Christian Vázquez’s messages to his Red Sox teammates will break your heart
Christian Vázquez’s trade to the Houston Astros was already hard enough.
He was the Boston Red Sox’ longest-tenured player, dating back to his selection in the 2008 draft, and he’s been with the big-league club since 2014, one of the few constants on a turbulent roster and last remaining members of the 2018 championship team. So, if you’re a big fan of the ebullient catcher and already upset about the trade, you might want to stop reading now, because his latest interview is just going to break your heart.
Iin a conversation with WEEI’s Rob Bradford, Vázquez opened up about how close he is with his now-former teammates, especially Xander Bogaerts, whom he came up with in the minors and has played with on the big-league squad since 2014:
"“[Xander] knows I love him a lot and it’s going to be tough on the plane. My seat is going to be empty. There was him and me on the plane. It’s going to be hard when he sees that seat empty. It’s going to be tough for him. We’re going to talk a lot on the phone. He knows. We’re going to be good. We’re going to be good.”"
Bogaerts debuted the year before Vázquez, and the pair are best friends. The longtime Sox shortstop wasn’t thrilled with the trade, either, questioning the front office’s moves at the trade deadline.
Vázquez also talked about Rafael Devers’ struggles at the plate once he made his Astros catching debut, referring to the young star by his clubhouse nickname, Carita (Baby Face):
"It was so weird to face my ex-teammates. I was guessing when I was hitting. It was weird. (His hitting) was so awful. It was bad. But it was fun to strike out Carita (Devers) three times. I love you Carita, but …”"
The Houston series was Devers’ first games back from the Injured List, and while he did strike out too much, he also hit a mammoth home run, as he often does.
Despite clearly being upset about the trade, Vázquez understands that baseball is a business. Still, he admitted that he assumed the Sox would trade him, but thought they should’ve added to the core they already had:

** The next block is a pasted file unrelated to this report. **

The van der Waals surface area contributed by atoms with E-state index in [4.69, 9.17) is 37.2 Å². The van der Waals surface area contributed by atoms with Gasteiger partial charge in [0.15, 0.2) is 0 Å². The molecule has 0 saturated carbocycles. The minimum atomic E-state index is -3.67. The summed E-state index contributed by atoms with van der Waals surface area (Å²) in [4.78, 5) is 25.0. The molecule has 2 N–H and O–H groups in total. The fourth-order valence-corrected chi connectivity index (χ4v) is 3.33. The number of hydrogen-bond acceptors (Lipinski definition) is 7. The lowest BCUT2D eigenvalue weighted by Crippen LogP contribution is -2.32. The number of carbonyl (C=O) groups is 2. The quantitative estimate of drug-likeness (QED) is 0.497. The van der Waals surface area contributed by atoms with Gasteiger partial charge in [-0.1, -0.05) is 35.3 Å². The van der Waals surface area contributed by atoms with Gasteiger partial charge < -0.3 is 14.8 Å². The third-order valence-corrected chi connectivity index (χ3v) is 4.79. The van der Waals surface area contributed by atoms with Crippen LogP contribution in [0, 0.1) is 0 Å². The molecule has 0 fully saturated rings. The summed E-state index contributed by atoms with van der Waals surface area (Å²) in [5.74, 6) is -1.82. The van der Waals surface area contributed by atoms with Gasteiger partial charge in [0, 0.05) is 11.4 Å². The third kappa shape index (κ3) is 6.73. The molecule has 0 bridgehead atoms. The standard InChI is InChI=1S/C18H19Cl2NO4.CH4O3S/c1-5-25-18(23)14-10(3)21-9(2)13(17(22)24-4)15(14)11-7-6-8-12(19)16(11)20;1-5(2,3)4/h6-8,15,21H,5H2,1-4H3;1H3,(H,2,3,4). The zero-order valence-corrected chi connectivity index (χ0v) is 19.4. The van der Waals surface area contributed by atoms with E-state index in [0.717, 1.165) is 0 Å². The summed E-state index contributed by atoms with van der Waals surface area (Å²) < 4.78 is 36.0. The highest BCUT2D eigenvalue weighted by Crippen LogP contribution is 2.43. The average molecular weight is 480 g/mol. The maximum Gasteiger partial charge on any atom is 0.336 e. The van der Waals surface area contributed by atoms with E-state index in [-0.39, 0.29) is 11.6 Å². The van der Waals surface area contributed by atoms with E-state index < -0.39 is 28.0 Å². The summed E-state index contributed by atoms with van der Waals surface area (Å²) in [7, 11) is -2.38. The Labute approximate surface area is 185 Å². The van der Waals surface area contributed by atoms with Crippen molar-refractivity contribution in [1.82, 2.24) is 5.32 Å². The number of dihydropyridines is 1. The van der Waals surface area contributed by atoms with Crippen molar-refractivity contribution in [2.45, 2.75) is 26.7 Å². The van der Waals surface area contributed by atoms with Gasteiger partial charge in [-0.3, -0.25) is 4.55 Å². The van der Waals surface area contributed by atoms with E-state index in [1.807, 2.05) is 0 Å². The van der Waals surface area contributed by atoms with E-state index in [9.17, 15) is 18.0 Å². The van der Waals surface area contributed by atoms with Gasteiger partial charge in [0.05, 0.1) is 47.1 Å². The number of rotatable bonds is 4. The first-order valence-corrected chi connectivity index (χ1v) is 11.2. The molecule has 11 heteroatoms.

"“We won a World Series together. I thought we had a chance this year. But the team was struggling, a lot. That team needs a couple of pieces, that’s it, to get better … and to get healthy. You never know with the front office. It’s so hard to know what they’re thinking about. It’s hard. It’s part of the game.“In my mind, I was thinking (Sunday) was my last game at Fenway Park. Something was telling me it was the last game at Fenway Park.”"
Of course, Bloom wasn’t here for the historic 2018 campaign, when Vázquez and Co. won a franchise-record 108 regular-season games and their fourth championship in fifteen years, the most by any team in the new millennium. And since the Rays have never won a World Series, Bloom seems out of his depth in terms of understanding how much higher the stakes are supposed to be here. After 86 years, fans have gotten four tastes of glory, and they want more.
However, the blame for moves like Vázquez’s trade shouldn’t fall squarely on Bloom. After so much success, the Sox ownership and front office seem to have shifted their priorities, replacing the big-spending Dave Dombrowski with Bloom, an executive from one of baseball’s most frugal franchises. The organization seems to be headed in a decidedly cheaper direction, with a focus on cutting costs, rather than contending. Vázquez’s trade to Houston for prospects is just one example of that.